Bud King, 96, walks around the dining room while visiting with friends Nov. 28, 2019, during the community Thanksgiving meal at Messalonskee High School in Oakland. King, a resident of Oakland, has been a driving force behind the annual event since it began back in 1990. Rich Abrahamson/Morning Sentinel file photo Buy this Photo

Remembered by friends and family as a community stalwart, loving family man and a proud Oakland resident, Edward “Bud” John King died last week at the age of 97.

For years, he and his wife, Josephine, hosted the annual community Thanksgiving Dinner at Messalonskee High School. They and Mike Marston, who co-founded the meal with King, along with a host of volunteers began a tradition in 1990 that now serves about 1,500 meals each year free of charge to attendees.

King’s daughter, Dru Aslam, said King retired early from running Buddies Meats and Groceries, an IGA, on Oakland’s Main Street due to health reasons, but her father wanted to give back to the Oakland community he “adored.”

“Being in the grocery business, and Thanksgiving is such a grocery holiday, he would see people who would spend the holiday alone and just wanted a place for the people to come. He was incredibly proud to see how much it became a community event,” Aslam said. “It’s just turned into something that’s brought the community together. It’s become Thanksgiving for some people and a tradition for both volunteers and people who attend the meal.”

King was predeceased by his wife of 74 years, Josephine (Thibeau) King, in 2018. He is survived by his daughter, Dru Aslam, and son-in-law Padiath “Sunny” Aslam of Belgrade; grandson Jai Aslam of Raleigh, North Carolina, partner Aneri Pattani; and stepgrandchildren, many nieces, nephews and friends.

Until his passing, King lived in his own home with support.

Marston, who founded the dinner with King in 1990, described King as “very caring and generous.”

While in high school, Marston helped King with inventory at Buddies Groceries. They talked about creating the dinner in 1972, and the conversation stuck for years until they started it in 1990.

“He always tried to help out people when he thought they were in need,” Marston said. “We thought it would be good for children in school to learn about giving on Thanksgiving in particular, so we started the meal. He was a great person and a great friend, and he’s going to be missed in our community.”

Mike Marston, left, and Bud King share a light moment during the 2015 Thanksgiving dinner at Messalonskee High School in Oakland. King announced that he was retiring from hosting and sponsoring the event but said his children and grandchildren will continue assisting area families on Thanksgiving. Morning Sentinel file photo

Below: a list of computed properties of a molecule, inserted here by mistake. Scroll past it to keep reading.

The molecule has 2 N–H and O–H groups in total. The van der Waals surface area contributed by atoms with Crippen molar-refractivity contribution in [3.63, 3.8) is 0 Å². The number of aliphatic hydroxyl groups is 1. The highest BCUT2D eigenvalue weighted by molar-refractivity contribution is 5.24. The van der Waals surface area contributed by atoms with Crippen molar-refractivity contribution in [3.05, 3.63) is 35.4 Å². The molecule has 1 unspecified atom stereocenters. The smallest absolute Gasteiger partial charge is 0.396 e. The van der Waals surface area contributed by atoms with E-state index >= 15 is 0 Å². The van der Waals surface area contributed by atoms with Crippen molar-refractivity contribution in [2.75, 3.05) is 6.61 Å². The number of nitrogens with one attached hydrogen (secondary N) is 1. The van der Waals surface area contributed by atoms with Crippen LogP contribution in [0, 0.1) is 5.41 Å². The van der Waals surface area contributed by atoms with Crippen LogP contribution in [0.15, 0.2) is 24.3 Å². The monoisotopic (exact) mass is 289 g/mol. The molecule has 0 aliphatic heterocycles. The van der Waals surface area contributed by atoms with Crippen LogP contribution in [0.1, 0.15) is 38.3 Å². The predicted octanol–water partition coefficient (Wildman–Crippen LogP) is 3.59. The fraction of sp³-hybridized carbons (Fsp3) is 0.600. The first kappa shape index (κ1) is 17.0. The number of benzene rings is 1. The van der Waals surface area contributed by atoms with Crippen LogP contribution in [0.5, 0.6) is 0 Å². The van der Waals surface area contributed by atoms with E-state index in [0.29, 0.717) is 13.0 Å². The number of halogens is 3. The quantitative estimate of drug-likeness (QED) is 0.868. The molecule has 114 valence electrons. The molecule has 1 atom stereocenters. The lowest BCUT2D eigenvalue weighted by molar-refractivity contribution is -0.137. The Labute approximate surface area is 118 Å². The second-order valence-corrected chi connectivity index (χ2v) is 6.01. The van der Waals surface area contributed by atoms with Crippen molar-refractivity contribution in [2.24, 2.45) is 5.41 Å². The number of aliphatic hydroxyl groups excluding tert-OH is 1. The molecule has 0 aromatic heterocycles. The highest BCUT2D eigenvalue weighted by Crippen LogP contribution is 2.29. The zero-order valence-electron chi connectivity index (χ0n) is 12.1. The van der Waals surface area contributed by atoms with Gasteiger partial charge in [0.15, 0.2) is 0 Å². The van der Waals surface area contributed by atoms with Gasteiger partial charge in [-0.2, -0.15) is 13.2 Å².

Jessica Garten has volunteered at the Thanksgiving Dinner for the last 15 years and leads the kitchen. King always sought her out for a Thanksgiving greeting and bouquet of flowers.

“We always looked forward to him coming because he was the one who started the program, but he told us awesome stories about his life,” Garten said. “He was just an amazing person, so it’s really sad to see him go. He was always looking for ways to help the community. He was so selfless.”

Michael Perkins met King more than 30 years ago through the annual Thanksgiving Dinner and has volunteered ever since.

As a fellow veteran, Perkins remembered speaking with King about his experience in World War II as a Army Air Corps member. King served in the Pacific Theater in Saipan and Tinian, two of the Mariana Islands the Allies captured in 1944.

“I sat and talked to him one day over an hour, just talking about his years in the military. And that man was so proud about his time in the military, and it was warming to me,” Perkins said. “He had some photos where he was on the flight line the day they loaded the atomic bomb.”

“He loved his town of Oakland, and it will be a loss,” Perkins said.

After returning from the military, King managed Michaud’s Market in Oakland before changing the name to Bud’s Food Center and later Buddies Groceries.

Due to the coronavirus pandemic, a graveside service for Bud and Josephine will be held in the summer of 2021. An online guestbook may be signed, and memories shared at www.familyfirstfuneralhomes.com.

There will still be a Thanksgiving dinner this year, but it will be different because of the pandemic.

“It’s not going to be quite the same as it was in the past, but as I understand, we have been given permission to move forward with something where there will be contactless delivery for homes and curbside pickup,” Dru Aslam said. “His fondest wish was to have the dinner continue forever.”

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